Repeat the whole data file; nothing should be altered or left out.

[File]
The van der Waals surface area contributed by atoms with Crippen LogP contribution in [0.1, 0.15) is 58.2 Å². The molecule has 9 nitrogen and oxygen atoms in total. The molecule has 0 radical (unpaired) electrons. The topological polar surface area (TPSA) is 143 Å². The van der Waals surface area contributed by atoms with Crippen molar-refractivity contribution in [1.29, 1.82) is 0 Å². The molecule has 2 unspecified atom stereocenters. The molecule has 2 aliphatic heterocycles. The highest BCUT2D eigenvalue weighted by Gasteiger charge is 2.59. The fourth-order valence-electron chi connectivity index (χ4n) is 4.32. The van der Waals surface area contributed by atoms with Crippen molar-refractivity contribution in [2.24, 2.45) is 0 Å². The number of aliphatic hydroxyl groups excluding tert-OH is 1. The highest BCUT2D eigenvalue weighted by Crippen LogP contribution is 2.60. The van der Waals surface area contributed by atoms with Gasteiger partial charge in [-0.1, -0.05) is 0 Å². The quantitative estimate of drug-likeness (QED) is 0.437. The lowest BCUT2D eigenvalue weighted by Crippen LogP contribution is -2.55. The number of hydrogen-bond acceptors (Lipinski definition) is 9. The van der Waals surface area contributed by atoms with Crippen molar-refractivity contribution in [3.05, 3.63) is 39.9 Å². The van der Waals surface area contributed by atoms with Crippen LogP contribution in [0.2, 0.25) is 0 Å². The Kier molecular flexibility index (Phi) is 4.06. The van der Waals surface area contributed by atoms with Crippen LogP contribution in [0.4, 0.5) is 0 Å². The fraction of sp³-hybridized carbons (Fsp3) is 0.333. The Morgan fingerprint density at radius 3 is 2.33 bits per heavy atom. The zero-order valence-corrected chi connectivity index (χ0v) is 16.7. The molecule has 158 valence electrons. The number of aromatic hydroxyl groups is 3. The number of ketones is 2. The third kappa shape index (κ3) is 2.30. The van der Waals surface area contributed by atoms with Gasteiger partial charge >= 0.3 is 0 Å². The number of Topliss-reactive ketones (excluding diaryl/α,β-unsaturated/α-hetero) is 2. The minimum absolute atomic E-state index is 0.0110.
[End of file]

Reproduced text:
The van der Waals surface area contributed by atoms with Crippen LogP contribution in [0.1, 0.15) is 58.2 Å². The molecule has 9 nitrogen and oxygen atoms in total. The molecule has 0 radical (unpaired) electrons. The topological polar surface area (TPSA) is 143 Å². The van der Waals surface area contributed by atoms with Crippen molar-refractivity contribution in [1.29, 1.82) is 0 Å². The molecule has 2 unspecified atom stereocenters. The molecule has 2 aliphatic heterocycles. The highest BCUT2D eigenvalue weighted by Gasteiger charge is 2.59. The fourth-order valence-electron chi connectivity index (χ4n) is 4.32. The van der Waals surface area contributed by atoms with Crippen molar-refractivity contribution in [2.24, 2.45) is 0 Å². The number of aliphatic hydroxyl groups excluding tert-OH is 1. The highest BCUT2D eigenvalue weighted by Crippen LogP contribution is 2.60. The van der Waals surface area contributed by atoms with Gasteiger partial charge in [-0.1, -0.05) is 0 Å². The quantitative estimate of drug-likeness (QED) is 0.437. The lowest BCUT2D eigenvalue weighted by Crippen LogP contribution is -2.55. The number of hydrogen-bond acceptors (Lipinski definition) is 9. The van der Waals surface area contributed by atoms with Crippen molar-refractivity contribution in [3.05, 3.63) is 39.9 Å². The van der Waals surface area contributed by atoms with Crippen LogP contribution in [0.2, 0.25) is 0 Å². The Kier molecular flexibility index (Phi) is 4.06. The van der Waals surface area contributed by atoms with Crippen LogP contribution in [0.4, 0.5) is 0 Å². The fraction of sp³-hybridized carbons (Fsp3) is 0.333. The Morgan fingerprint density at radius 3 is 2.33 bits per heavy atom. The zero-order valence-corrected chi connectivity index (χ0v) is 16.7. The molecule has 158 valence electrons. The number of aromatic hydroxyl groups is 3. The number of ketones is 2. The third kappa shape index (κ3) is 2.30. The van der Waals surface area contributed by atoms with Gasteiger partial charge >= 0.3 is 0 Å². The number of Topliss-reactive ketones (excluding diaryl/α,β-unsaturated/α-hetero) is 2. The minimum absolute atomic E-state index is 0.0110.